touching. It was a special occasion,"
said museum director Carol Leone.
She said that appreciation also goes
to the Warm Springs VFW and Aux
iliary. Of the people with whom
he graduated from high
school, 5 percent died in
action. rThey died for
what they believed in
when they joined. "
waited two decades for someone to
formally thank me (for serving)."
He praised the change in attitude
in this country to one that has stood
behind servicemen and -women in
spite of the different feelings on
American involvement in war itself.
"Lately, we have been able to
separate the political from the ser
vice," he said.
Smith joined the U.S. Air Force
in 1980 and later joined the Air Na
tional Guard. He was able to list a
great litany of nations he visited
during his service, including the
Azores Islands, Portugal, Germany,
Spain, England, Ireland, Cyprus,
Egypt and Kuwait.
"In some places, it's against the
law to have an X-box or Playstation,"
he said. "The only vehicles in Af
ghanistan are taxis. Students walked
or rode a cart to go to school."
than an hour, they're gone."
Local dealers sell the drug in quan
tities of an ounce to a quarter-ounce.
"We have four or five here who re
ally deal, and they can make a total of
$5,000 to $6,000 a week
Soules, in his Tuesday morning pre
sentation, identified five gangs present
on the reservation, the Native Mob,
the 18,h Street Gang, West Side, Na
tive Gangster Tribe and the Cowboys.
He said known members of the Na
tive Mob and the 18'1' Street Gang have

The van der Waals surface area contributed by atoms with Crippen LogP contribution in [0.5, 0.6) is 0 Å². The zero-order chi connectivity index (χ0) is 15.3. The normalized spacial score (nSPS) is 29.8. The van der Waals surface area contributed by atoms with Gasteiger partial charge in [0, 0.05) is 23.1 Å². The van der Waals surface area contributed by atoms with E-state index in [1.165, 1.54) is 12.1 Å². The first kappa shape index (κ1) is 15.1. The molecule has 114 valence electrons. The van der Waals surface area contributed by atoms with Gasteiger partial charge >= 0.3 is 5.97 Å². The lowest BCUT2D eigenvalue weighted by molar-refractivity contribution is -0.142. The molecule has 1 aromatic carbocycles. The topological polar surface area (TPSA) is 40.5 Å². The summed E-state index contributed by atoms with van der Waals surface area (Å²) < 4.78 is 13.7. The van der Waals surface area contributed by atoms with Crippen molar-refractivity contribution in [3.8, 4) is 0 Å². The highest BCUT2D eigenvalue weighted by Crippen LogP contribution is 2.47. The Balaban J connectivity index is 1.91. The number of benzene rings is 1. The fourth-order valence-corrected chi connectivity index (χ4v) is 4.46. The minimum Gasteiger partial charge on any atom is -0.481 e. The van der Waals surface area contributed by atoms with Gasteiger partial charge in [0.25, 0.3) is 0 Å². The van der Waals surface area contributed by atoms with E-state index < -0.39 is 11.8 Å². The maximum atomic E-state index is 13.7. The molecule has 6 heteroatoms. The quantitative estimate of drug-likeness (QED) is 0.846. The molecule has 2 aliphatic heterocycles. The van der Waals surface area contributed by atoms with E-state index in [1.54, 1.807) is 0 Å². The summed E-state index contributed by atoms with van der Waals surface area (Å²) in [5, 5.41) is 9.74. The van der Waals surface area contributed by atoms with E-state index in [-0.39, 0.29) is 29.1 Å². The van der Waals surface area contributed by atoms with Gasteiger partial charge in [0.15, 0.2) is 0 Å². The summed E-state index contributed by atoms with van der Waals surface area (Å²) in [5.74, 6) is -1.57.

aligned to fight members of another
gang. "We don't know if they've joined
into one gang or if they're just cooper
ating (with one another)," he said.
See GANGS on ptige II
By Brian Mortensen
Residents of many areas of the res
ervation can have wireless broadband
Internet in early 2005 - but it won't be
Access will be available to residents
and businesses that can see the radio
tower on Eagle Butte soon after the
start of the new year. If expected fund
ing comes through, businesses and resi
dents in the Dry Creek, Sunnyside, and
Wolf Point areas, along with Kah-Nee-Ta
Resort, will have access in the spring
The Internet access has been made
possible thanks to a $695,832 grant the
Confederated Tribes of Warm Springs
received from the U.S. Department of
Agriculture. The grant, part of a $20
million Rural Utilities Service grant, of
which $8.2 million benefits 13 Native
American and Native Alaskan commu
nities, allows communities to install
high-speed broadband Internet.
In addition to making broadband
Internet available to homes and busi
nesses in Warm Springs, the grant al
lows for the construction of a com
munity telecommunications center,
where local residents can check their
email, perform research for homework
projects on the Internet, or check on
the latest news - for no charge.
Having broadband Internet access
at home, though, is a different story.
To access the service, an individual user
will need to have an antenna installed
outside that connects to a computer
inside. The installation will cost around
$500, and with a monthly charge of
$29 and $69, depending on the level
of service each user desires.
"A lot of people have said, 'Great!
We get free Internet,' but it's not free,"
said Lloyd Phillips, general manager of
Eagle Tech Systems, who has overseen
the creation of a network of fiber op
tics within the Warm Springs commu
nity and the installation of a microwave
link from Madras - the infrastructure
for the wireless access to Warm Springs.
"The infrastructure is paid for, but
the bandwidth is not paid for. We have
to buy that and we're going to pass
that on to each subscriber," Phillips said.
The quoted monthly fee is an esti
mate, and Thillips said he hoped to have
wireless access at a bargain rate of $29
for minimum service to a stronger
business-class service at $69.
"In Redmond, I pay $46 (per
month), so (Internet access) is typically
in the 40s. You can pay in the 30s in
some places, some places 50s and foOs,"
Phillips said. "So it's comparably priced."
,r INTERNET n page 12